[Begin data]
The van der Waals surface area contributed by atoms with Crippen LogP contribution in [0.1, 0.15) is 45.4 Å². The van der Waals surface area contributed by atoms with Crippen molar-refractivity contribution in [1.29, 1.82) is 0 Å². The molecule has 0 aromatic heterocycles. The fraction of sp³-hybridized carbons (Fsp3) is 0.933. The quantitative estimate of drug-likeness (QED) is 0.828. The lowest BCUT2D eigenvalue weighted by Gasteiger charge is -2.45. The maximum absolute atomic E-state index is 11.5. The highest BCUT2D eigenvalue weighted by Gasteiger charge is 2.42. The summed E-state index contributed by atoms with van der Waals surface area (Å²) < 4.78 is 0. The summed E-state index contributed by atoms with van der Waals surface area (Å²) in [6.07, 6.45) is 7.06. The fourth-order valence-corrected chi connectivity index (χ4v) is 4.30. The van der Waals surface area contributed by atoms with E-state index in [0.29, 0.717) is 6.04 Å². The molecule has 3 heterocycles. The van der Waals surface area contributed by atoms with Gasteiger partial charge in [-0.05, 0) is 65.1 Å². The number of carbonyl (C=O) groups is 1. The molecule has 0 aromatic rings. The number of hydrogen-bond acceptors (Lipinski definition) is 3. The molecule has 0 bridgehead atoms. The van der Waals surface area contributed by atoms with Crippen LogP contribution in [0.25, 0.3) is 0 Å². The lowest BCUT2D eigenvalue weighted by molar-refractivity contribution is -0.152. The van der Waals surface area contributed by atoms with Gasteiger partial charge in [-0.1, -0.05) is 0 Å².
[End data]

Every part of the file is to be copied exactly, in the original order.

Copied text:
The van der Waals surface area contributed by atoms with Crippen LogP contribution in [0.1, 0.15) is 45.4 Å². The van der Waals surface area contributed by atoms with Crippen molar-refractivity contribution in [1.29, 1.82) is 0 Å². The molecule has 0 aromatic heterocycles. The fraction of sp³-hybridized carbons (Fsp3) is 0.933. The quantitative estimate of drug-likeness (QED) is 0.828. The lowest BCUT2D eigenvalue weighted by Gasteiger charge is -2.45. The maximum absolute atomic E-state index is 11.5. The highest BCUT2D eigenvalue weighted by Gasteiger charge is 2.42. The summed E-state index contributed by atoms with van der Waals surface area (Å²) < 4.78 is 0. The summed E-state index contributed by atoms with van der Waals surface area (Å²) in [6.07, 6.45) is 7.06. The fourth-order valence-corrected chi connectivity index (χ4v) is 4.30. The van der Waals surface area contributed by atoms with E-state index in [0.29, 0.717) is 6.04 Å². The molecule has 3 heterocycles. The van der Waals surface area contributed by atoms with Gasteiger partial charge in [-0.05, 0) is 65.1 Å². The number of carbonyl (C=O) groups is 1. The molecule has 0 aromatic rings. The number of hydrogen-bond acceptors (Lipinski definition) is 3. The molecule has 0 bridgehead atoms. The van der Waals surface area contributed by atoms with Crippen LogP contribution in [0.25, 0.3) is 0 Å². The lowest BCUT2D eigenvalue weighted by molar-refractivity contribution is -0.152. The van der Waals surface area contributed by atoms with Gasteiger partial charge in [-0.1, -0.05) is 0 Å².